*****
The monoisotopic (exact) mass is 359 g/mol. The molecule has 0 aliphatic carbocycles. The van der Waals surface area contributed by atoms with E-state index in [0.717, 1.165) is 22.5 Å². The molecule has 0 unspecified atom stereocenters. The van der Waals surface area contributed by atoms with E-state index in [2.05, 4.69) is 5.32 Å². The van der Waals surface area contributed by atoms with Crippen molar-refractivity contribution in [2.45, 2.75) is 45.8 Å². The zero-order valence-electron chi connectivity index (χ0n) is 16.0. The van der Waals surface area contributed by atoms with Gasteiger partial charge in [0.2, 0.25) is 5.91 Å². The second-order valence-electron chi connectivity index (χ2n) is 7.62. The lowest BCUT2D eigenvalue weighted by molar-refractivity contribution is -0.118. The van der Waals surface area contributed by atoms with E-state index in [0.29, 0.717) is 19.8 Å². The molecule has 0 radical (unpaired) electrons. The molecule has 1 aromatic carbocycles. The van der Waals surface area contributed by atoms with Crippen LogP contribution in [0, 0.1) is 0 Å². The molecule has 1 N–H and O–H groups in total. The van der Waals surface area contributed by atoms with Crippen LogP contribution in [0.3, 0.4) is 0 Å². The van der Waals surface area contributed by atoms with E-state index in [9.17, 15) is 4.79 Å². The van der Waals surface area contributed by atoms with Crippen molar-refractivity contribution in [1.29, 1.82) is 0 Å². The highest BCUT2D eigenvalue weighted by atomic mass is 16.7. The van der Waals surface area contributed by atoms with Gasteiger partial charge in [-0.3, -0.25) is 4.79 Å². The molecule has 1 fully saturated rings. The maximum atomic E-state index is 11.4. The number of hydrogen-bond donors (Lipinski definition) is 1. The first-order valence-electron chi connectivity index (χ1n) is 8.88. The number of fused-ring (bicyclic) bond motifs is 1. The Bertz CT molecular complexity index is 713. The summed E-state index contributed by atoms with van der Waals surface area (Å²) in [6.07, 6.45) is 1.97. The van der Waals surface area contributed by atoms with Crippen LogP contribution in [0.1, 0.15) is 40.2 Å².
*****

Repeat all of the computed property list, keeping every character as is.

The monoisotopic (exact) mass is 359 g/mol. The molecule has 0 aliphatic carbocycles. The van der Waals surface area contributed by atoms with E-state index in [0.717, 1.165) is 22.5 Å². The molecule has 0 unspecified atom stereocenters. The van der Waals surface area contributed by atoms with E-state index in [2.05, 4.69) is 5.32 Å². The van der Waals surface area contributed by atoms with Crippen molar-refractivity contribution in [2.45, 2.75) is 45.8 Å². The zero-order valence-electron chi connectivity index (χ0n) is 16.0. The van der Waals surface area contributed by atoms with Gasteiger partial charge in [0.2, 0.25) is 5.91 Å². The second-order valence-electron chi connectivity index (χ2n) is 7.62. The lowest BCUT2D eigenvalue weighted by molar-refractivity contribution is -0.118. The van der Waals surface area contributed by atoms with E-state index in [0.29, 0.717) is 19.8 Å². The molecule has 0 radical (unpaired) electrons. The molecule has 1 aromatic carbocycles. The van der Waals surface area contributed by atoms with Crippen LogP contribution in [0, 0.1) is 0 Å². The molecule has 1 N–H and O–H groups in total. The van der Waals surface area contributed by atoms with Crippen LogP contribution in [0.3, 0.4) is 0 Å². The van der Waals surface area contributed by atoms with E-state index in [9.17, 15) is 4.79 Å². The van der Waals surface area contributed by atoms with Crippen molar-refractivity contribution in [1.29, 1.82) is 0 Å². The highest BCUT2D eigenvalue weighted by atomic mass is 16.7. The van der Waals surface area contributed by atoms with Gasteiger partial charge in [-0.3, -0.25) is 4.79 Å². The molecule has 1 fully saturated rings. The maximum atomic E-state index is 11.4. The number of hydrogen-bond donors (Lipinski definition) is 1. The first-order valence-electron chi connectivity index (χ1n) is 8.88. The number of fused-ring (bicyclic) bond motifs is 1. The Bertz CT molecular complexity index is 713. The summed E-state index contributed by atoms with van der Waals surface area (Å²) in [6.07, 6.45) is 1.97. The van der Waals surface area contributed by atoms with Crippen LogP contribution in [0.1, 0.15) is 40.2 Å².